Conserved Site

Caveolin, conserved site (IPR018361)

Short name: Caveolin_CS


Caveolae are 50-100 nm invaginations located at the plasma membrane of many cell types and are known to transport molecules across endothelial cells [PMID: 9759488]. Caveolae require the caveolin protein for formation. Caveolins may act as scaffolding proteins within caveolar membranes by compartmentalizing and concentrating signalling molecules. Mammals have three caveolin proteins:caveolin-1 (Cav-1, or VIP21), caveolin-2 and caveolin-3 (or M-caveolin). Various classes of signalling molecules, including G-protein subunits, receptor and non-receptor tyrosine kinases, endothelial nitric oxide synthase (eNOS), and small GTPases, bind Cav-1 through its 'caveolin-scaffolding domain' [PMID: 23028656].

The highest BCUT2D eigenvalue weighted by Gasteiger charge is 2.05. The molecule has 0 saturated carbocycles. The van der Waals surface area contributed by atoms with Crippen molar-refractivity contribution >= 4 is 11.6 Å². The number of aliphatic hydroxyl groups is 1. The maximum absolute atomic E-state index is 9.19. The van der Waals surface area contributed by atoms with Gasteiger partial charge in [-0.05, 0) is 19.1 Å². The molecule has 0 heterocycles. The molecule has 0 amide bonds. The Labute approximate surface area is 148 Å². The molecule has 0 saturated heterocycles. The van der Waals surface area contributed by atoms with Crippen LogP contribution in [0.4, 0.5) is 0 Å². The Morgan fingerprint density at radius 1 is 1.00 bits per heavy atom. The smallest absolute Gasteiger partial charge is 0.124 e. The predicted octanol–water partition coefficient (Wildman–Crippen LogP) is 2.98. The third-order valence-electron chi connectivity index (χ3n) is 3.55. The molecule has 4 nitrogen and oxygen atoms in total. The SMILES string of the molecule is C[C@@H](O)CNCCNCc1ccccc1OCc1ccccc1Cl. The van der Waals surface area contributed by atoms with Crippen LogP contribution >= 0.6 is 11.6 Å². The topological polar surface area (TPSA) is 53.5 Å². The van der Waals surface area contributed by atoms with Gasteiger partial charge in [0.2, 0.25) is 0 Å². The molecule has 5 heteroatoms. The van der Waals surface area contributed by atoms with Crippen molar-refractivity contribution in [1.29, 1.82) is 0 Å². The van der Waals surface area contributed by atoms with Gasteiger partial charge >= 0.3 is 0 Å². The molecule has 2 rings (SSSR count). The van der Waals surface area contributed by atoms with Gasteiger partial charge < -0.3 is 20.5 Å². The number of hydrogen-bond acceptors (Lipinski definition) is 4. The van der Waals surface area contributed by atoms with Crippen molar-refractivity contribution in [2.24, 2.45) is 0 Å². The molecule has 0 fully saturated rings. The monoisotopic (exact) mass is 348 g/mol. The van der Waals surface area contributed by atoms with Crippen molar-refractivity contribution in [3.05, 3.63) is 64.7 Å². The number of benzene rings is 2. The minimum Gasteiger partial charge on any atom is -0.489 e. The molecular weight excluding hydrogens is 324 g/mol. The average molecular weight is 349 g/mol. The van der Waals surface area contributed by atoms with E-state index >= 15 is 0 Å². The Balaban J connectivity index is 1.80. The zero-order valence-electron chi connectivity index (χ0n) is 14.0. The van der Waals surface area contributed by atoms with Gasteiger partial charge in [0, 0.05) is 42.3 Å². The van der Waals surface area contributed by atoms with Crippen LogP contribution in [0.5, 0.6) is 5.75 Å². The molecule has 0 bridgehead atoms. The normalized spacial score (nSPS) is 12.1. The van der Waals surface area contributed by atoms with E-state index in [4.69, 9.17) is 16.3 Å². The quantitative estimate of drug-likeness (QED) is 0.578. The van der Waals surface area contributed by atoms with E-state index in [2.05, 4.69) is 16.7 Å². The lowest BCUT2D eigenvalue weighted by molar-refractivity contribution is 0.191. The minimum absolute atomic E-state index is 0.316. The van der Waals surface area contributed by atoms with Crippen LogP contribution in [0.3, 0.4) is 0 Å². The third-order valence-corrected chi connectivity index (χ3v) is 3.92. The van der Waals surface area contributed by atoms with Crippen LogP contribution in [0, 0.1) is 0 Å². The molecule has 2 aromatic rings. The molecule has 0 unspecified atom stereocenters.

Caveolins are proteins of about 20 Kd, they form high molecular mass homo-oligomers. Structurally they seem to have N-terminal and C-terminal hydrophilic segments and a long central transmembrane domain that probably forms a hairpin in the membrane. Both extremities are known to face the cytoplasm. Caveolae are enriched with cholesterol and Cav-1 is one of the few proteins that binds cholesterol tightly and specifically.

Contributing signatures

Signatures from InterPro member databases are used to construct an entry.
PROSITE patterns